My only previous "Flintlock Fantasy" was the rather forgettable A Darkness Forged in Fire (which had elves, dwarves etc) so it was with trepidation I dipped my toes into the waters with some more recent releases in the genre. The new entrants are very much Revolutionary France with the numbers filed off, plus magic.
Thousand Names (Django Wexler) 3
This was "Napoleon in Egypt" meets "Indiana Jones hunts occult relics" but was more the former than the latter. Most of the book had no magic at all - definitely more "flintlock" than
fantasy. Magic is more
low key and plays no part in battles. When the fantasy bit came along
it lifted the book from a rather boring B-grade historical fiction which
compares unfavourably to Sharpe et al to something unique.
You'd leave it: Had the historical-fiction tendency to overly detailed exposition. More for the Napoleonic fans than fantasy buffs. Slow-paced - drags in the middle of the book. He's OK, but not a great writer. Strictly B list. A bit unclear at times where the book was going.
You'd read it: Definitely a "first novel" and the writing improved in the second book. The main characters seemed walking cliches but actually improved beyond 2D cardboard cut-outs. The "big picture" is slowly revealed, and points to interesting sequels. An interesting world building and concept. A lot of people loved this book - perhaps I'm overly fussy.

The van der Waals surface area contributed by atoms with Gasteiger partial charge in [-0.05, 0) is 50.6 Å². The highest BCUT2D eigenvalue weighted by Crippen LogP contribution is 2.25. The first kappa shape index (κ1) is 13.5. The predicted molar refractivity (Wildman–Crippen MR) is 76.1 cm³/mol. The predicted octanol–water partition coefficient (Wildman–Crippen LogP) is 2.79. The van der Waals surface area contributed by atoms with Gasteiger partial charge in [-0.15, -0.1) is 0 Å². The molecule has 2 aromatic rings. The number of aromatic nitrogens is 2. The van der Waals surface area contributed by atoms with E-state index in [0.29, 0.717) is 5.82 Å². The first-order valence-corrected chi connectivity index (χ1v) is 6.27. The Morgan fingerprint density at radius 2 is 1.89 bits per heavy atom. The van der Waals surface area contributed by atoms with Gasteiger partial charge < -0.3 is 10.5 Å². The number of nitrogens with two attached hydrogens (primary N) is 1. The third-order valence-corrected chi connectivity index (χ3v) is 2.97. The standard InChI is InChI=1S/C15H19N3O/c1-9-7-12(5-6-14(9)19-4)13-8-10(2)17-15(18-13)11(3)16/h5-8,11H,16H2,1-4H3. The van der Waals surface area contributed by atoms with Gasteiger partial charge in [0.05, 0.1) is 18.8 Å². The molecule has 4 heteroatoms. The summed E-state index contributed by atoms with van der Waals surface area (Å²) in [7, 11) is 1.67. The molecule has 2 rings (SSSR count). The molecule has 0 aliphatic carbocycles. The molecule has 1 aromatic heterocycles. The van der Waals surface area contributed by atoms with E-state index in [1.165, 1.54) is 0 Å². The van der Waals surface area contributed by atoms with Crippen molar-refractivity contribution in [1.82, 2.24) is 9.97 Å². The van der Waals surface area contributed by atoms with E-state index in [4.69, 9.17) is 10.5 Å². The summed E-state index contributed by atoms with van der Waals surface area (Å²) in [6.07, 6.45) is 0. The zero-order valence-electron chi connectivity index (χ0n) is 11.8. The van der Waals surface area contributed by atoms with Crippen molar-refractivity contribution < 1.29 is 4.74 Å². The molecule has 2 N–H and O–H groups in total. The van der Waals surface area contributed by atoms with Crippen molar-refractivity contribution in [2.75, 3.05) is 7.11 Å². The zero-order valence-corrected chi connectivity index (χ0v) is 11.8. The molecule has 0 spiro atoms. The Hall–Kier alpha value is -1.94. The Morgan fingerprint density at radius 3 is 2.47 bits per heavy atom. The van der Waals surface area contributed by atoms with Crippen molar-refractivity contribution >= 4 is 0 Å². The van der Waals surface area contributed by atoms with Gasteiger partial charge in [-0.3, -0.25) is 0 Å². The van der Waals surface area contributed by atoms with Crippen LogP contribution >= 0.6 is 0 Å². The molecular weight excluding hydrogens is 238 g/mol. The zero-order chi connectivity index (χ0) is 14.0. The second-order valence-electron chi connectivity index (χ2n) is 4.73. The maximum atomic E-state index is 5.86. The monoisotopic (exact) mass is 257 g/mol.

A Darkness Forged in Fire (Chris Evans) 2.5
This was read a while back but I'm including it for completeness - but it isn't as fresh in my mind as the others. It's mostly about an elf trying to rebuild his regiment in the face of evil bureaucracy.
You'd leave it: I found the plot confusing and lacking in interest, and the attempt to overturn cliches was a bit too obvious and "try hard" i.e. elf who hates forests, dwarf with no metalworking skills etc, but the actual plot was pretty dull and ordinary. It was an obvious "book #1 of a big series" with no real ending, and it wasn't good enough to make it worth while to be worth seeking out book #2. I think I recall only one battle in the book.
You'd read it: If you really want more elves, dwarves, evil witches etc in your flintlock fantasy and you're read the other two books on this list. It's not that badly written, just a "meh."
Promise of Blood (Bruce McClellan) 3.5
Warmachine warcasters and gun mages meets the French Revolution. Magic is more common and established - "Privileged" standard sorcerers, "gun mages" who snort gunpowder for increased abilities and "Wardens" twisted creatures mutated by magic. The characters include the revolutionary leader - a war hero who is avenging his wife, and his son - a gun mage; and a dedicated private investigator.
You'd leave it: The writing is obviously a first book and lacks polish. It can be a bit heavy handed at times and the characters are predictable. The magic system is a bit arbitrary (that's probably the wargamer in me). The "dead wife motivation" and "debauched church" are rather tired tropes. The characters were a bit flat, and the female characters are insignificant/non-existent which may bother the feminazis.
You'd read it: Unlike Thousand Names, you don't have to
read 2/3rds the book before you get the "big picture" - the plot moves
along more briskly. More actual plot and story than battle
descriptions. If you like the Warmachine universe, you'll love
the gun mages. Magic, whilst not overly prevalent, is an established
part of the setting, so it avoids Cornwall comparisons. Dark but without Abercrombie or Martin levels of grimness and pessimism. Highly
readable, and a very decent debut novel.